Tweed Valley BID on track despite no levies this year
Scottish Borders Councillors gave wholehearted support to the Teviotdale business improvement district (BID) scheme yesterday at the virtual full meeting of the council.
The BID scheme, which is expected to provide an estimated income of £350,000 over five years through levies paid by the area’s businesses, with a mind to “grow a stronger, more sustainable tourism industry” in the Tweed Valley.
It was approved by the area’s businesses in a formal ballot last November and was due to become operational in April of this year, but due to the coronavirus pandemic, it was agreed to suspend levies until April 2021.
However, the group developed an initial pandemic recovery response plan focusing on supporting businesses with digital advice and guidance as well as further development of their marketing activities to
increase the profile of the Tweed Valley as a safe outdoor destination for visitors.
The pandemic has already hit the area hard, with Peebles Hydro and MacDonald Cardrona hotels announcing planned job cuts.
Speaking from his home on the Microsoft Teams meeting yesterday, councillor Mark Rowley, the executive member for business and economic development, said the challenges tourism businesses are facing now make the scheme all the more important.
He said: “We supported the business improvement district for Selkirk a couple of years ago and that has already started its work.
“I think the Tweeddale BID is fairly unique in that rather than just being a geographical area, it’s a thematic one, looking at tourism and hospitality.
“Support for it has never, ever been needed more than now, following the covid crisis that we find ourselves in.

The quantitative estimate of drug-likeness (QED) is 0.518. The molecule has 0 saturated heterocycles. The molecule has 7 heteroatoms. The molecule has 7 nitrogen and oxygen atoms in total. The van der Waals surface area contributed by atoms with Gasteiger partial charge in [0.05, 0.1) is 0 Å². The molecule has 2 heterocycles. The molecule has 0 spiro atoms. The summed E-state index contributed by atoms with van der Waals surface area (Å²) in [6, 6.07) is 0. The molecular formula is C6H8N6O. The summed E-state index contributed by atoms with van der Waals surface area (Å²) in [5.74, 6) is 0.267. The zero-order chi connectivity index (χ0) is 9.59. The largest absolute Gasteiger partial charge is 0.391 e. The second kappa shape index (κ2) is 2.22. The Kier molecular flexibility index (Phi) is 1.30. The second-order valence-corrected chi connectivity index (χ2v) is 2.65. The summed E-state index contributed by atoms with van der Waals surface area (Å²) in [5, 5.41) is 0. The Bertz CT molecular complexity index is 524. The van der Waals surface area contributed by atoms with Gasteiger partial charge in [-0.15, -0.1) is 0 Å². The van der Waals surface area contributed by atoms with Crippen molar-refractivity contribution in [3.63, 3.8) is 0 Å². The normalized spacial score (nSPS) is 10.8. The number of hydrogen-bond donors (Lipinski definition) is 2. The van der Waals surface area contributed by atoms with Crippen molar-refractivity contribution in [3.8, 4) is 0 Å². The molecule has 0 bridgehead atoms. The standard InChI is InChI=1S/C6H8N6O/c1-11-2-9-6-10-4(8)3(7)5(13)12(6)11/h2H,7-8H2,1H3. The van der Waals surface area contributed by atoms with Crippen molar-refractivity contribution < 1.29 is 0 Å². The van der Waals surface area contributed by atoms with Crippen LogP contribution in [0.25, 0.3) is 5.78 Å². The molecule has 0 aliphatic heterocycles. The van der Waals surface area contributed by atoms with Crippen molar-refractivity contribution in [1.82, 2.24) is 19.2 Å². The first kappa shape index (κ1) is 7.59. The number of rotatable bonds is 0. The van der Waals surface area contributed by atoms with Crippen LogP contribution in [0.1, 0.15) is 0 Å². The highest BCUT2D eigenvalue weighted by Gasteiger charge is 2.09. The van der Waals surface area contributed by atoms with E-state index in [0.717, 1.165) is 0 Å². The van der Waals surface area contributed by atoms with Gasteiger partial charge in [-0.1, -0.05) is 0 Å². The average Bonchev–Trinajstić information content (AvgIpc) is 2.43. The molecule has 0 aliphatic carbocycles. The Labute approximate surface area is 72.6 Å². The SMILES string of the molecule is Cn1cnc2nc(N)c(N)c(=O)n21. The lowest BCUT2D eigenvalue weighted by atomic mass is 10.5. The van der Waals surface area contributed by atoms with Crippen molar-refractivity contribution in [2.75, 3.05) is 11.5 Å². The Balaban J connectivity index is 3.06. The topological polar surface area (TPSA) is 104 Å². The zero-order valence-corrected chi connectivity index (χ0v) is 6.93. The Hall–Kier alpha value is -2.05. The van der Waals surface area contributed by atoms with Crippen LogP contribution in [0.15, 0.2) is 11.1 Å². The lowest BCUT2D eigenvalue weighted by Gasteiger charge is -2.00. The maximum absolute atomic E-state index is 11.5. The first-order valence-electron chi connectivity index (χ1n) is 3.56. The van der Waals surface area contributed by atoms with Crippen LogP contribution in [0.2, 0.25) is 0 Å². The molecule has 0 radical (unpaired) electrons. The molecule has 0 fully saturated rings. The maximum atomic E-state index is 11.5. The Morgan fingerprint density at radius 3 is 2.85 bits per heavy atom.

“I’ve followed many of the businesses involved in the Tweeddale BID very closely on social media over the last few months.
“They are itching to get working and have been very busy promoting their area as a place to come and visit as soon as it is safe to do so.”
Tweeddale councillor Robin Tatler added: “It can’t be underestimated how critical it is for tourism businesses in this area are supported and this initiative has been supported by all the members in Tweeddale.
“I have real confidence going forward that the group will do the best they can.
“The challenge of course is going to come next year when the levies are carried out to ensure they get the income they have anticipated.”
Council leader Shona Haslam, who also represents Tweeddale, thanked the council officers and the BID team for their work so far in the process.
She added: “With the recent news about our struggling tourism sector, this can only be a positive thing for the Tweed Valley.
“One of the advantages of lockdown is the freedom to explore our immediate surroundings a bit more and on my daily exercise I found many riverside paths that I never knew existed, despite living in Peebles for more than 30 years.
“There is so much to see and do in the valley and we want others to come and experience it too.
“The tourism BID will allow all the businesses in the valley to have a stake in that, to promote their area to the outside world.
“All the businesses I have spoken to are very excited to get going.
“As the economic reality of covid starts to hit, this industry is going to feel it more, and the BID scheme is the one tool in our arsenal for us to fight the impact.”
Mrs Haslam nominated councillor Stuart Bell to sit on the BID board as a representative of the council, given his work already done on the project.
Accepting the nomination, Mr Bell said the BID had already achieved much in gaining support from the businesses.
He added: “The BID board has already decided two things.
“One, to not raise any levy money this year, but to start in April 2021.
“But it has also successfully secured Scottish towns partnership funding to get started without any levy.
“In good entrepreneurial form, they wanted at least £10,000 to get under way, so they made a bid to the partnershio for £25,000.
“They secured £8,000 of that, to which the council has added £15,000, for which I thank the council.
“So the BID now hits the ground running, and now businesses can benefit from a new digital network and a marketing campaign to get tourists back to the Tweed.”